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Goodreads helps you keep track of books you want to read. Want to Read saving…. Want to Read Currently Reading Read. Other editions. Enlarge cover. Error rating book. Refresh and try again. Open Preview See a Problem? Details if other :. Thanks for telling us about the problem. Return to Book Page. The Entity by Frank De Felitta. This brutal unseen force makes attempts on her life and terrorizes her children, but the worst part is that no one believes her.
Among the skeptics is psychiatrist Dr. Sneidermann, who believes Carlotta is psychotic, a danger to herself and her children who should be committed. But two graduate students in parapsychology have a different theory: that Carlotta is being tormented by a powerful entity from beyond our reality, outside space and time. The tension builds to an electrifying conclusion, and the truth may be far more frightening than any of them ever imagined Based on documented real-life events that happened to a California woman in , Frank De Felitta's provocative and disturbing novel The Entity is a classic of occult literature.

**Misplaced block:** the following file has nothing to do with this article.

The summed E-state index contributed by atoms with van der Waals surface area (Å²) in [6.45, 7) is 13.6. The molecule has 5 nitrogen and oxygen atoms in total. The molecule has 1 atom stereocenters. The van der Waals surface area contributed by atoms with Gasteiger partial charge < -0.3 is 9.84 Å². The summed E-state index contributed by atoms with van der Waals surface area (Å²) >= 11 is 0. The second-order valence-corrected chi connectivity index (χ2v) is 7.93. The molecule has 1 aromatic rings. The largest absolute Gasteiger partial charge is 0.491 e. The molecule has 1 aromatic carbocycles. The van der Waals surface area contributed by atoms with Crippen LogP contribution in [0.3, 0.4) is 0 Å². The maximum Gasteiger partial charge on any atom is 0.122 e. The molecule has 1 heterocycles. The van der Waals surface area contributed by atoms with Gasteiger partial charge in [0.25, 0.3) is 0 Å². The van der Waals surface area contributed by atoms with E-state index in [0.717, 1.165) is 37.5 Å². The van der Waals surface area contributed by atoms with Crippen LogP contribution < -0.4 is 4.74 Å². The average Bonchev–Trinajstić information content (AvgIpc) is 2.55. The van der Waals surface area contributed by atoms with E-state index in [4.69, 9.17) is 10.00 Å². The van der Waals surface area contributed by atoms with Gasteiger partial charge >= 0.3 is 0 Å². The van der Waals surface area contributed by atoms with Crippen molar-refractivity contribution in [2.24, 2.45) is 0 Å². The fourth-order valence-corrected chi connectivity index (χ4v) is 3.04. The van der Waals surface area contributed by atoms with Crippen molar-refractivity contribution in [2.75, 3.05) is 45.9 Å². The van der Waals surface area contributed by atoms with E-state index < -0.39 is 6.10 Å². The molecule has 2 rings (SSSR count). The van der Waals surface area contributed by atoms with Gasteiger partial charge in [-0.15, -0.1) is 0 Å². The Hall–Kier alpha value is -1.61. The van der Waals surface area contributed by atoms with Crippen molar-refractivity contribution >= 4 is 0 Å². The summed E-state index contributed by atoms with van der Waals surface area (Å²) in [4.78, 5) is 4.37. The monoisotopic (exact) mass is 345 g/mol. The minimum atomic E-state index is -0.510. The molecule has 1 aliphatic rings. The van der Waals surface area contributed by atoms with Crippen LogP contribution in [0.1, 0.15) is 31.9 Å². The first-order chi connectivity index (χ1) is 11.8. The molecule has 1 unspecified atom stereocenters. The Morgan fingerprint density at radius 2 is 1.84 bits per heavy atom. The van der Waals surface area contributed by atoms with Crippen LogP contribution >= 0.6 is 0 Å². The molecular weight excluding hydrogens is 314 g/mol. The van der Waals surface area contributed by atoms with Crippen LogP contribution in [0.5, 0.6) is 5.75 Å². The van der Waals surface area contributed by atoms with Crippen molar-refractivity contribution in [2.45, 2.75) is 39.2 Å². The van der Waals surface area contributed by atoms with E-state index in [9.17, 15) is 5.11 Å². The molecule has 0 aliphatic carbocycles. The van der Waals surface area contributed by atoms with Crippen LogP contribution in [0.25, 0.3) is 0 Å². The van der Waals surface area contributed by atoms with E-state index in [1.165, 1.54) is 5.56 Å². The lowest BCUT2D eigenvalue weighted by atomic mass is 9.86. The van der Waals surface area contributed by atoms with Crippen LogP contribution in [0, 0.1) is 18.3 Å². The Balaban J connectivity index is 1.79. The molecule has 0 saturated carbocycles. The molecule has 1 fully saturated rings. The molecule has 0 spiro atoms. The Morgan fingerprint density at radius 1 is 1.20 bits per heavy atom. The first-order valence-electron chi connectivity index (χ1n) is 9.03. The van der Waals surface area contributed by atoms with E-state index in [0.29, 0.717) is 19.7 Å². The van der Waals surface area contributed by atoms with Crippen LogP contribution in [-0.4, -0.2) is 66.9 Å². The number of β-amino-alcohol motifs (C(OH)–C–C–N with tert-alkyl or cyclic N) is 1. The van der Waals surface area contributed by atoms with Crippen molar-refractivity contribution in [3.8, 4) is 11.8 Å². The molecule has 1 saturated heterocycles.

Like De Felitta's Audrey Rose , which sold more than 2. This edition features a new introduction by Gemma Files. Careful plotting, well-wrought characters, and lots of scientific detail - along with the surefire appeal of sex, violence, and the paranormal - add up to a wonderfully scarifying experience. It probes beyond fiction into the nightmare realm of truth. Get A Copy.
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To ask other readers questions about The Entity , please sign up. Lists with This Book. Community Reviews. Showing Average rating 3. Rating details. More filters. Sort order. Start your review of The Entity. The book was not only scary at all turns, but the author included a few custom features I wished more authors paid attention to.